Whether or not the survey reflects the outlook in Britain, there is no doubt that manufacturers have put safety first in trying to flog this year's cars.
The trouble with safety-related car ads is that it is almost impossible to separate flannel from fact. No public authority in the world can say definitively who makes the safest, and most dangerous, cars.
In some countries, including Sweden and the United States, some insurance companies establish a ratio between all accidents in a make of car and those that proved fatal. Your percentage chance of having a fatal accident in that car is then worked out. The Swedish study, by the insurance group Folksam, reckons you're least likely to be killed in a Saab 9000, but have a substantially higher than normal risk if you drive an older Nissan Micra (not the new model built in Sunderland), Renault 5 (1974-91) or Toyota Starlet (1985-90).
Most people, of course, judge safety on image. Volvo comes out well, because of its safety-centred ad campaigns and because its cars look like tanks; people assume that they must be safe.
But like most car safety ads, Volvo's are misleading. Its most recent showed a 440 saloon hanging from a single seatbelt but failed to mention that any car in the 440's class could have done the same thing: regulations insist that all seatbelts fitted to European road cars are capable of supporting 1.5 tons of weight - well over that of a 440.
The only official safety test done in Europe is a head-on crash into a concrete block at 30mph. Some cars must pass that test better than others, but the findings are not released. Not that they would prove that car A was safer than car B, only that it was safer striking a concrete block head on. As the Consumers' Association points out, a test involving a concrete block is artificial. 'Most cars hit soft objects - other cars, usually,' said a Which? spokesman. 'Also, drivers try to avoid each other, so the chance of running into something absolutely straight-on is slight. The old concrete- block test has led to cars which perform well in the test itself, but do poorly in a real accident.'
There is still debate among car engineers about the effectiveness of some high-profile safety measures. Most prominent is the side impact bar, current darling of the copywriters. The principle behind it seems sensible enough: a steel bar (or bars) in the doors should help resist the Transit van that's T-boned you.
Yet many car enginers are not convinced. A Mercedes engineer told me years ago that side impact bars did little to repel invaders. Their worth was further cancelled by a propensity to snap, which could grievously wound occupants. In heavy head-on crashes, they can also puncture nearby pillars, acting like bolts, jamming doors shut and trapping passengers. Firemen are particularly worried about this: some German rescue teams are finding that it is much harder to cut injured people free.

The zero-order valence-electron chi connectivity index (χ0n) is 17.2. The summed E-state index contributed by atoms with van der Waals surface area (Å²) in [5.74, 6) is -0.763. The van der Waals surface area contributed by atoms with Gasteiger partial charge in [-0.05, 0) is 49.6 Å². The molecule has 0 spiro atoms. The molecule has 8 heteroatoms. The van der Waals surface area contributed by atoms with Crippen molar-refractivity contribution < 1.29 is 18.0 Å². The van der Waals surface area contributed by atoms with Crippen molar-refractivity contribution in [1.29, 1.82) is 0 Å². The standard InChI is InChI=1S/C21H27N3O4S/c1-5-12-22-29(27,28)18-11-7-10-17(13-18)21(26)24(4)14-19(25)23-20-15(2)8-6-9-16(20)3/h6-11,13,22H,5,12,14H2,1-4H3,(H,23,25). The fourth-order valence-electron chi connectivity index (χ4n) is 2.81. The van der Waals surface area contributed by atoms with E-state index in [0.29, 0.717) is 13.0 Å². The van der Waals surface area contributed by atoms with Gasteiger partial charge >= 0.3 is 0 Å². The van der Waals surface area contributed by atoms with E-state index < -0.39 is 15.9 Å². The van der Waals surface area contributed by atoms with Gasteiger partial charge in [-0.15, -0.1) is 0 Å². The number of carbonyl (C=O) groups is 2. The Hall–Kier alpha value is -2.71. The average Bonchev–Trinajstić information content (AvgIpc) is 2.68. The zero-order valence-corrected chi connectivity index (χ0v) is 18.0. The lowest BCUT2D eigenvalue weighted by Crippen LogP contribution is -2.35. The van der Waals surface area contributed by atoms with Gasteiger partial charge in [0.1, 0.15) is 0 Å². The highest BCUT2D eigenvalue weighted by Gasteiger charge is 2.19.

A senior Fiat engineer - and Fiat has Europe's largest safety research facility - also told me recently that the bars were of debatable value: 'They are more of a marketing exercise than an engineering fix,' he told me. Some manufacturers, he was suggesting, are cynically bolting on 'safety devices'.
Britain's Transport Research Laboratory has issued similar warnings, particularly against makers who have fitted side impact bars on to old designs, which is a common practice.
So what can you do to try to ensure that you buy a bastion not a breaker? There are two safety devices of undoubted value: the driver's airbag and anti-lock brakes (ABS). After the fitting of safety belts - probably the most important single reason for roads becoming safer, and now compulsory in Britain for both front and rear seat passengers - the airbag is the next big leap.
Many mass makers fit a driver's airbag to their cars, most notably Ford, which now includes them as standard on all models except the Fiesta. In simple terms, they cushion the driver's head and upper body in the event of a severe accident, greatly increasing the chance of survival and avoiding serious injury.
However, the worth of passenger-side airbags - usually fitted only to up-market cars - is more debatable. Never put a rearward-facing child's seat in a front seat of an airbag-equipped car. Equally, those of you who like put your feet on the dash be warned: if you crash, the airbag will probably break your back.
ABS brakes fitted as standard to most top-range cars, and often optional on mid-range models, have been responsible for the avoidance of countless accidents. So have recent improvements in tyre design and handling: cars are now much more manoeuvrable.
In the current promotion of safety, there's probably been too much talk about making your car resemble a tank and not enough about avoiding an accident in the first place. Cars that handle better, steer better, stop better and grip better have been just as responsible for the commendable drop in road deaths as cars that crash better.
The Transport Research Laboratory is now urging car makers to fit softer bumpers with a greater surface area in order to cut serious injuries to pedestrians. Some fairly minor changes, says the laboratory, would cut injuries by 21 per cent, and deaths by 7 per cent.
The laboratory's call highlights the absurdity of those big bull bars fitted to many 4 x 4 vehicles - the biggest-growing sector of the British car market. Most of these very pedestrian-unfriendly devices are fitted as 'after market' extras by dealers, and must provide nice little earners for the industry.
There is an irony here. The motor industry proudly tells the world how safety- conscious it is by fitting side-intrusion bars. At the same time it bolts bull-bars on to the front of big off-roaders. Would the side-bars stop a thump from the bull- bars? Assuredly not.
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